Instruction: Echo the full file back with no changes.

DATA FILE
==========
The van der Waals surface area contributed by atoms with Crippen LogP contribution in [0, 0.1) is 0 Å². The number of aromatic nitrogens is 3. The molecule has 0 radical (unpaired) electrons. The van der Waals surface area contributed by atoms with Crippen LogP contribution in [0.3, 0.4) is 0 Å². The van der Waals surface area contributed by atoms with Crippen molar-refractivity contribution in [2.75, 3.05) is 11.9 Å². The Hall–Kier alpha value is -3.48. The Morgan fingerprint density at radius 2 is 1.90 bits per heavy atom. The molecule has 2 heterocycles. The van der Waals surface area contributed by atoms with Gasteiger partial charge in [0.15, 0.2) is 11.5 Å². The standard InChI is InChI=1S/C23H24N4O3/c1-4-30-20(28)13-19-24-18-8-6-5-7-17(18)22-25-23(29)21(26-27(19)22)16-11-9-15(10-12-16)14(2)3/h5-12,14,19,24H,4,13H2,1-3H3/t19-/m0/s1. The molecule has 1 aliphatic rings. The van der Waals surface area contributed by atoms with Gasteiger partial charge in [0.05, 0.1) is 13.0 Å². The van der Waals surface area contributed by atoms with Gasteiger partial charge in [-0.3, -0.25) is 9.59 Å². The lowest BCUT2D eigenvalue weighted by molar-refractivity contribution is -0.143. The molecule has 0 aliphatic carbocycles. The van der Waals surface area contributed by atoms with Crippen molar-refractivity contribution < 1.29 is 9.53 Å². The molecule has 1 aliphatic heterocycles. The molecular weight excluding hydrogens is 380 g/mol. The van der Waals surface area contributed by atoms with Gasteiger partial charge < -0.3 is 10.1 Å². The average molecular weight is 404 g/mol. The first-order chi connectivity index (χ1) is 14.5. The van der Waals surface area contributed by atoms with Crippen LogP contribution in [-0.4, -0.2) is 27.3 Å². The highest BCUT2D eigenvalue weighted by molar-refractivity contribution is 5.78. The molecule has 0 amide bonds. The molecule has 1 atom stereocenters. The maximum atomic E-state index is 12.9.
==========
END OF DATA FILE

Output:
The van der Waals surface area contributed by atoms with Crippen LogP contribution in [0, 0.1) is 0 Å². The number of aromatic nitrogens is 3. The molecule has 0 radical (unpaired) electrons. The van der Waals surface area contributed by atoms with Crippen LogP contribution in [0.3, 0.4) is 0 Å². The van der Waals surface area contributed by atoms with Crippen molar-refractivity contribution in [2.75, 3.05) is 11.9 Å². The Hall–Kier alpha value is -3.48. The Morgan fingerprint density at radius 2 is 1.90 bits per heavy atom. The molecule has 2 heterocycles. The van der Waals surface area contributed by atoms with Gasteiger partial charge in [0.15, 0.2) is 11.5 Å². The standard InChI is InChI=1S/C23H24N4O3/c1-4-30-20(28)13-19-24-18-8-6-5-7-17(18)22-25-23(29)21(26-27(19)22)16-11-9-15(10-12-16)14(2)3/h5-12,14,19,24H,4,13H2,1-3H3/t19-/m0/s1. The molecule has 1 aliphatic rings. The van der Waals surface area contributed by atoms with Gasteiger partial charge in [0.05, 0.1) is 13.0 Å². The van der Waals surface area contributed by atoms with Gasteiger partial charge in [-0.3, -0.25) is 9.59 Å². The lowest BCUT2D eigenvalue weighted by molar-refractivity contribution is -0.143. The molecule has 0 aliphatic carbocycles. The van der Waals surface area contributed by atoms with Crippen molar-refractivity contribution < 1.29 is 9.53 Å². The molecule has 1 aliphatic heterocycles. The molecular weight excluding hydrogens is 380 g/mol. The van der Waals surface area contributed by atoms with Gasteiger partial charge < -0.3 is 10.1 Å². The average molecular weight is 404 g/mol. The first-order chi connectivity index (χ1) is 14.5. The van der Waals surface area contributed by atoms with Crippen LogP contribution in [-0.4, -0.2) is 27.3 Å². The highest BCUT2D eigenvalue weighted by molar-refractivity contribution is 5.78. The molecule has 0 amide bonds. The molecule has 1 atom stereocenters. The maximum atomic E-state index is 12.9.